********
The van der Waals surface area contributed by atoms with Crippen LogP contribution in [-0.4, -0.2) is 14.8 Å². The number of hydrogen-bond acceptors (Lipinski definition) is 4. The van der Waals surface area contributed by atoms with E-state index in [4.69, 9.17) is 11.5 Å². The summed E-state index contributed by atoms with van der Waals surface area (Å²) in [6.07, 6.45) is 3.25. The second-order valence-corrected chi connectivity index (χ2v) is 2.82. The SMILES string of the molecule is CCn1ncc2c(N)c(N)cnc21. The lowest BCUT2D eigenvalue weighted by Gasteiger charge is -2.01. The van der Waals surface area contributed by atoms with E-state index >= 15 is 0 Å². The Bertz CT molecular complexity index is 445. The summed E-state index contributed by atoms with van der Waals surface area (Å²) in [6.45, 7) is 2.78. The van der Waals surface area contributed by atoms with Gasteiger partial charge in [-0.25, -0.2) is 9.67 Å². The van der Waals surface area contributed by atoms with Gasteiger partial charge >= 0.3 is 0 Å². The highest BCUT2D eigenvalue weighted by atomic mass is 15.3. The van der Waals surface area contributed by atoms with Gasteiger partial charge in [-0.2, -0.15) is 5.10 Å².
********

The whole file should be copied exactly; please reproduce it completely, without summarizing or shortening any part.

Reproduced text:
The van der Waals surface area contributed by atoms with Crippen LogP contribution in [-0.4, -0.2) is 14.8 Å². The number of hydrogen-bond acceptors (Lipinski definition) is 4. The van der Waals surface area contributed by atoms with E-state index in [4.69, 9.17) is 11.5 Å². The summed E-state index contributed by atoms with van der Waals surface area (Å²) in [6.07, 6.45) is 3.25. The second-order valence-corrected chi connectivity index (χ2v) is 2.82. The SMILES string of the molecule is CCn1ncc2c(N)c(N)cnc21. The lowest BCUT2D eigenvalue weighted by Gasteiger charge is -2.01. The van der Waals surface area contributed by atoms with E-state index >= 15 is 0 Å². The Bertz CT molecular complexity index is 445. The summed E-state index contributed by atoms with van der Waals surface area (Å²) in [6.45, 7) is 2.78. The van der Waals surface area contributed by atoms with Gasteiger partial charge in [-0.25, -0.2) is 9.67 Å². The van der Waals surface area contributed by atoms with Gasteiger partial charge >= 0.3 is 0 Å². The highest BCUT2D eigenvalue weighted by atomic mass is 15.3. The van der Waals surface area contributed by atoms with Gasteiger partial charge in [-0.2, -0.15) is 5.10 Å².